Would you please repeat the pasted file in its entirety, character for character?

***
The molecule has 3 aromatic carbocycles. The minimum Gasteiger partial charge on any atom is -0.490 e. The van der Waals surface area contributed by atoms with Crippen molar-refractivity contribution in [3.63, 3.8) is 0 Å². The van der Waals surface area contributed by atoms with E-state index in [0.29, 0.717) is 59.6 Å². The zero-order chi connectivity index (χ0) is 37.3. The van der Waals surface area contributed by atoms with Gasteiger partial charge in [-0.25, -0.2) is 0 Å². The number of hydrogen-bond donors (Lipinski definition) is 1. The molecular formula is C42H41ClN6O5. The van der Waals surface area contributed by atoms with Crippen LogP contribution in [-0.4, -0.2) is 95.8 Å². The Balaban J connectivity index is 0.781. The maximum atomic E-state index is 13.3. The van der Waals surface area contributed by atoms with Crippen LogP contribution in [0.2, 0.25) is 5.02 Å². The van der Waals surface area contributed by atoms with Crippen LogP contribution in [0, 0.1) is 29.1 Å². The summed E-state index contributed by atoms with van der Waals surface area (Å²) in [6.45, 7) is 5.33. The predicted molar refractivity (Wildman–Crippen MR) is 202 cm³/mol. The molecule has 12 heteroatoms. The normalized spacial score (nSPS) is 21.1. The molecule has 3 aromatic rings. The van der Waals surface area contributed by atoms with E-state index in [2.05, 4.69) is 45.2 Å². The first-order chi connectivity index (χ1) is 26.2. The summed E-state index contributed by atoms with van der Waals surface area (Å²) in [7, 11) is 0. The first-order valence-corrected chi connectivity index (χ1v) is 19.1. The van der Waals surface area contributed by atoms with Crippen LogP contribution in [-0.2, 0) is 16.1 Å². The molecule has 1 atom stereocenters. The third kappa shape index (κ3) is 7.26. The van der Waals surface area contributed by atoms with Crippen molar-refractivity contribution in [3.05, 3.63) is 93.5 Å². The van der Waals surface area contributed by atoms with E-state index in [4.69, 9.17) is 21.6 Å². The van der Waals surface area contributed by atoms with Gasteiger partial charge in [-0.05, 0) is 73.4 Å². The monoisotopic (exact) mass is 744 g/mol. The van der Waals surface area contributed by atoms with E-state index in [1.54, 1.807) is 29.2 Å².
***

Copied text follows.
The molecule has 3 aromatic carbocycles. The minimum Gasteiger partial charge on any atom is -0.490 e. The van der Waals surface area contributed by atoms with Crippen molar-refractivity contribution in [3.63, 3.8) is 0 Å². The van der Waals surface area contributed by atoms with E-state index in [0.29, 0.717) is 59.6 Å². The zero-order chi connectivity index (χ0) is 37.3. The van der Waals surface area contributed by atoms with Gasteiger partial charge in [-0.25, -0.2) is 0 Å². The number of hydrogen-bond donors (Lipinski definition) is 1. The molecular formula is C42H41ClN6O5. The van der Waals surface area contributed by atoms with Crippen LogP contribution in [-0.4, -0.2) is 95.8 Å². The Balaban J connectivity index is 0.781. The maximum atomic E-state index is 13.3. The van der Waals surface area contributed by atoms with Crippen LogP contribution in [0.2, 0.25) is 5.02 Å². The van der Waals surface area contributed by atoms with Crippen LogP contribution in [0, 0.1) is 29.1 Å². The summed E-state index contributed by atoms with van der Waals surface area (Å²) in [6.45, 7) is 5.33. The predicted molar refractivity (Wildman–Crippen MR) is 202 cm³/mol. The molecule has 12 heteroatoms. The normalized spacial score (nSPS) is 21.1. The molecule has 3 aromatic rings. The van der Waals surface area contributed by atoms with E-state index in [2.05, 4.69) is 45.2 Å². The first-order chi connectivity index (χ1) is 26.2. The summed E-state index contributed by atoms with van der Waals surface area (Å²) in [7, 11) is 0. The first-order valence-corrected chi connectivity index (χ1v) is 19.1. The van der Waals surface area contributed by atoms with Crippen LogP contribution in [-0.2, 0) is 16.1 Å². The molecule has 1 atom stereocenters. The third kappa shape index (κ3) is 7.26. The van der Waals surface area contributed by atoms with Crippen molar-refractivity contribution in [3.05, 3.63) is 93.5 Å². The van der Waals surface area contributed by atoms with E-state index in [4.69, 9.17) is 21.6 Å². The van der Waals surface area contributed by atoms with Gasteiger partial charge in [-0.05, 0) is 73.4 Å². The monoisotopic (exact) mass is 744 g/mol. The van der Waals surface area contributed by atoms with E-state index in [1.54, 1.807) is 29.2 Å².